EW: I think it is partly the idea that it becomes a job. And so, whereas if you are doing it at your home and you are a natural philosopher or you are a man of science you are just broadly interested in these things. It is just something you do because for higher intellectual purposes, not something you do to earn a living or anything as degrading as that. Part of my argument about John Herschel is that he, although he in person he refused to accept money for the science he did and he liked the independence of having independent wealth and being able to choose, pick and choose his projects, he still argued for there being government funding for science. When there were opportunities to get paid for little bits of science he did try and put people into it . He liked the idea of people who could not afford to do it just as a bit of a hobby being able to do science and being able to get some money for it. So he was not really opposed to science being a profession and he wanted his children, some of his children at least, to get some money for the science they were doing.

JB: We are now walking through Darwin’s library, although it really resembles more of a study or an office. John Herschel would have worked from a similar setting.

EW: It is all these science-y bits, isn’t it? All this kind of, how do I it put it, sealing wax science. It is all bits that they stuck together to try to make experiments.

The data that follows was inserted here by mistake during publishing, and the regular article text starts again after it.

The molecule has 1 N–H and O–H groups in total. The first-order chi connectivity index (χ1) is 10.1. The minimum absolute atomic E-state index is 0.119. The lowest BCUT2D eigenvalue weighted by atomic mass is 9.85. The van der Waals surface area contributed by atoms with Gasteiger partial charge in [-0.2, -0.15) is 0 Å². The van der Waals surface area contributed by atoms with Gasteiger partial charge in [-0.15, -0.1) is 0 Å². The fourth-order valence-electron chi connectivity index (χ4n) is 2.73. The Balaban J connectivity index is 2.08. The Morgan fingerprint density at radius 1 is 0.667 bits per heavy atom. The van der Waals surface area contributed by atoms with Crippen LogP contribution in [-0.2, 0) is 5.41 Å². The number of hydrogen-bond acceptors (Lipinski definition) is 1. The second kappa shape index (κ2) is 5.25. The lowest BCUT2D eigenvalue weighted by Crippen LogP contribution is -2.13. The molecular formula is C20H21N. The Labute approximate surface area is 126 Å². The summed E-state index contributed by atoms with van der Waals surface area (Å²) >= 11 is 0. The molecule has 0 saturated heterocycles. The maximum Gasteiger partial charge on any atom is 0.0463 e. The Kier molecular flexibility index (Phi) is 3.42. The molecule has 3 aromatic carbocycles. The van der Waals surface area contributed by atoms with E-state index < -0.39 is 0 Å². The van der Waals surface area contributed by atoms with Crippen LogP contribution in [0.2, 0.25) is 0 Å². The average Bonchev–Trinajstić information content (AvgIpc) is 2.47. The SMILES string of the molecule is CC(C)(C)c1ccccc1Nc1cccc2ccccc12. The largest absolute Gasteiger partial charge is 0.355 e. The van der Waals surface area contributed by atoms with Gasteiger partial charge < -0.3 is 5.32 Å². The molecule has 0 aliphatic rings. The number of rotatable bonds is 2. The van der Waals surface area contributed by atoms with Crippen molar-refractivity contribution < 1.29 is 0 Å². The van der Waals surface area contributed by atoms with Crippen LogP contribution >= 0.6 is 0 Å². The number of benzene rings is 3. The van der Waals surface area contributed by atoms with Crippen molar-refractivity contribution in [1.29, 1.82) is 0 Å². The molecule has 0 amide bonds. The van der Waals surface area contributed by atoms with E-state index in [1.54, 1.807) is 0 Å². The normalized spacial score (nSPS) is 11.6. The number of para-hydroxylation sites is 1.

JB: The idea of a scientist did not exist, and so neither did the idea of a lab. Investigating the natural world and family life rubbed up against each other. They occupied the same space. The day-to-day comings and goings within the homes of the Darwins and the Herschels influenced the science that was possible, as much as this investigation left its mark on the growing Herschel children.

EW: We have got, on the main table, we have got all his writing and various books that, I think, have been sent to him. But also, all the tools to make microscope slides, because they have exactly the same thing, lots of little pill boxes made of what looks like shaved wood. Some of them in the Herschel collection, some are actually for pills but as well they used them for little crystal samples and just, just little bits and bobs to use for experiments. So this, obviously, I guess this is his lab. I do not know where this is necessarily where he was going to teach his children, but it is where he did his own research, because of a lot of the books.